Flat White

Don’t bring them home

23 May 2017

7:19 AM

23 May 2017

7:19 AM

What does jihadist Neil Prakash, now jailed in Turkey, alleged drug mule Cassandra Sainsbury, jailed in Colombia and ex-Waverley college schoolboy, John Zakhariev jailed in Bulgaria have in common?

What, for that matter did executed drug dealers Chan and Sukumaran, Schapelle Corby, about to be released from some 12 years of imprisonment in Bali and deported back to Australia, and Guantanamo prisoner David Hicks have in common?

They are/were all Australian passport holders and after arrest in a foreign country on serious charges appealed to the Australian government for assistance, which under the reassuring phrase ‘consular assistance’ was, in most cases forthcoming.

Malcolm Turnbull has stated that Prakash should never be released from an Australian jail.

What was Malcolm Turnbull thinking?

Why bring back a jihadist like Neil Prakash and allow him the comforts of Australian prison life – halal food, prayer mats and freedom to proselytise others in detention and the  –admittedly unlikely not altogether impossible- chance of being released at some future date?  Holding Prakash in a Turkish prison – Turkish prisons are not as comfortable as they are here- makes Australia safer.   If western intelligence agents need to question Prakash – well, Ankara is nice this time of year. And, because you never know, despite the PM’s staunch reassurances, if Prakash were ever to be released – as David Hicks was, well, there would probably be a television producer or publisher eager to sign him up.

Schapelle Corby (“I’m terrified to come home’ ran the headline in one popular magazine) will, most likely, as David Hicks did, receive a fat wad of cash for her ‘story’.


Australia lags way behind many countries in the way we deal with criminality within or without our borders. Lindt café siege killer Man Monis should have been repatriated to Teheran for questioning when the Iranians requested it.  Australia refused:  we have no extradition treaty with Iran. Pity. It would have saved two lives.

In the cases of Sukumaran and Chan, taxpayers covered the considerable costs of having family members visit the men in prison. Australian consular officers were on hand to ‘provide assistance’ and large chunks of Ministerial time was consumed in making ‘representation’ to the Indonesian government and talking to the media about the case.

As in the Sainsbury case in Colombia, Australia has no extradition treaty with Indonesia and, as Nicole Young, criminal lawyer and former head of the federal government’s International Transfer of Prisoners Unit wrote in a recent article, to free Hicks, ‘there was needed a special amendment to legislation in order to allow it to occur from Guantanamo Bay, which is not considered part of the US, nor a nation in its own right.’

Australia does have prisoner exchange arrangements with Turkey, which makes it probable that Prakash will, as the Prime Minister says, see him extradited here.  It is unfortunate that Prakash is not a dual national; stripping him of Australian citizenship and leaving him in Turkey might be one jihadist less in Australia. The only possible option might be to leave him in Turkey for as long as possible, (‘Hasten slowly’) and hope Turkish prison discipline wears him down in ways in probably illegal in Australia.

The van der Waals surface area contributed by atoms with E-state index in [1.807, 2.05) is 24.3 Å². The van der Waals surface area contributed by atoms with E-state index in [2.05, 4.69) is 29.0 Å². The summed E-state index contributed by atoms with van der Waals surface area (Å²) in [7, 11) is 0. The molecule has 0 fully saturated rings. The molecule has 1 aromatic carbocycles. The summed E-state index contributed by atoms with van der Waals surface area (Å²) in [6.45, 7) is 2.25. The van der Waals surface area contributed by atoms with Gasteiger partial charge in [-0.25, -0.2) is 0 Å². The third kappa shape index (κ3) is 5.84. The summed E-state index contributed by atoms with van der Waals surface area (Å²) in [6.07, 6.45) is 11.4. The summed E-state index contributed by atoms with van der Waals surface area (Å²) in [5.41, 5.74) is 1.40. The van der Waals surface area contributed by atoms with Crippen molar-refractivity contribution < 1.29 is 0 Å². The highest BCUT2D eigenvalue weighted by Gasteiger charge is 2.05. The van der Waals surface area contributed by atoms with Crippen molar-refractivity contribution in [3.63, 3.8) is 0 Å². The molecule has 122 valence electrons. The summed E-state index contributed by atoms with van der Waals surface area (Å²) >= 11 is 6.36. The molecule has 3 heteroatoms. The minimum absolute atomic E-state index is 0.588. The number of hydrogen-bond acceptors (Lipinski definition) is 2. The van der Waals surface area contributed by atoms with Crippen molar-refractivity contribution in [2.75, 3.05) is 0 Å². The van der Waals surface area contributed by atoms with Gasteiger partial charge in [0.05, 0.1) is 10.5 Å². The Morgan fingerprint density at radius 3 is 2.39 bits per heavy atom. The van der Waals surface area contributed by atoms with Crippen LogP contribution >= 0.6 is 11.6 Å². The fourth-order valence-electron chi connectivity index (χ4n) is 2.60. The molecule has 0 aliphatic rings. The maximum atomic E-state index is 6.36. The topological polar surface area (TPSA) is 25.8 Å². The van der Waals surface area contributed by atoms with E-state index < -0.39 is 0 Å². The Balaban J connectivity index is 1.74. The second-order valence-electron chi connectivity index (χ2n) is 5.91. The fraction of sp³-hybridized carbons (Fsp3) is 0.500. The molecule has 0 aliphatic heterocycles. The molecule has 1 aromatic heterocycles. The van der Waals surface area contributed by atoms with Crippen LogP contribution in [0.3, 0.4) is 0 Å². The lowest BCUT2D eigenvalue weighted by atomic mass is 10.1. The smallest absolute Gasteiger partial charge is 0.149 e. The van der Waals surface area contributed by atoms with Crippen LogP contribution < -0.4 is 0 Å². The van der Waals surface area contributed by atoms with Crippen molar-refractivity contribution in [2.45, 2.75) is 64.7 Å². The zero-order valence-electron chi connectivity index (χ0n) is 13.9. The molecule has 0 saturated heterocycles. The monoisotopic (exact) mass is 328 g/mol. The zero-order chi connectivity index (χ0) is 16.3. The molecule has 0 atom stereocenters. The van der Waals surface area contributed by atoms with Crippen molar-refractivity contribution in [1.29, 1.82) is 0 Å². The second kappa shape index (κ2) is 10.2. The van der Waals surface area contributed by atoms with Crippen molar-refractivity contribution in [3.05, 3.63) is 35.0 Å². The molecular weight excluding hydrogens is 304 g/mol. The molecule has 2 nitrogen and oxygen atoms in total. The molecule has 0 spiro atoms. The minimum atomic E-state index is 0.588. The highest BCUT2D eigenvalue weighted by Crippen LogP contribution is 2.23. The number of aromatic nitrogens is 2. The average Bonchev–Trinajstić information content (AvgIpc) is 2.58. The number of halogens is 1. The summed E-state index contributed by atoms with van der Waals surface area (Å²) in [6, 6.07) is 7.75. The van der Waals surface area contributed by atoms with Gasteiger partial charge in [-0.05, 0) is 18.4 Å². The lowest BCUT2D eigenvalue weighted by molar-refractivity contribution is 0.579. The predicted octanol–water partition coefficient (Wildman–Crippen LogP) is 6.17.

The case of 21-year-old John Zakhariev now banged up in Bulgaria deserves special mention.

“I would ask our Government to possibly do something to aid me, perhaps once I’m sentenced, to send me back to Australia, because even if I’m in prison there I can actually do things to pass the time.  So I will make this appeal to the Australian authorities to actually do something to aid me,” he said. John is reported to be the son of a UN official; he converted to Islam, then back to Christianity. Does he really have the right to expect taxpayers to ‘assist’?

Australian taxpayers fork out, every time, for such ‘consular assistance’ although the guidelines have been that diplomatic intervention only comes into play if a long sentence or the death penalty is involved.

Maybe we should re-visit the example of Singapore’s political founder Lee Kuan Yew, who faced with Communist Nanyang University students had them herded onto a ship bound for China. “They want to be Communists, they should go there,” Lee reportedly said at the time. The students, none of whom spoke Mandarin, or any Chinese dialect, eventually returned to their families; Nanyang campus activity returned to normal.

One resulting policy was that Singapore does not allow dual nationality passport-holders. You’re Singaporean or not. Perhaps this is something that should be considered in future.

Should we, at a time when ordinary, law-abiding Australians are struggling to keep afloat financially, continue to fund and repatriate Australians who commit criminal acts in foreign jurisdictions?

Isn’t it the responsibility of families to ensure their offspring obey Australian laws and, if they do, as ISIS wife Tara Nettleton, dead from appendicitis far from home and medical aid in Syria did, take their children into dangerous bad lands, should taxpayers foot the bills for their safe return?  We may not be able to afford to do so too much longer.

Prime Minister, it’s really much cheaper to have Prakash stay in Turkey. Safer too.

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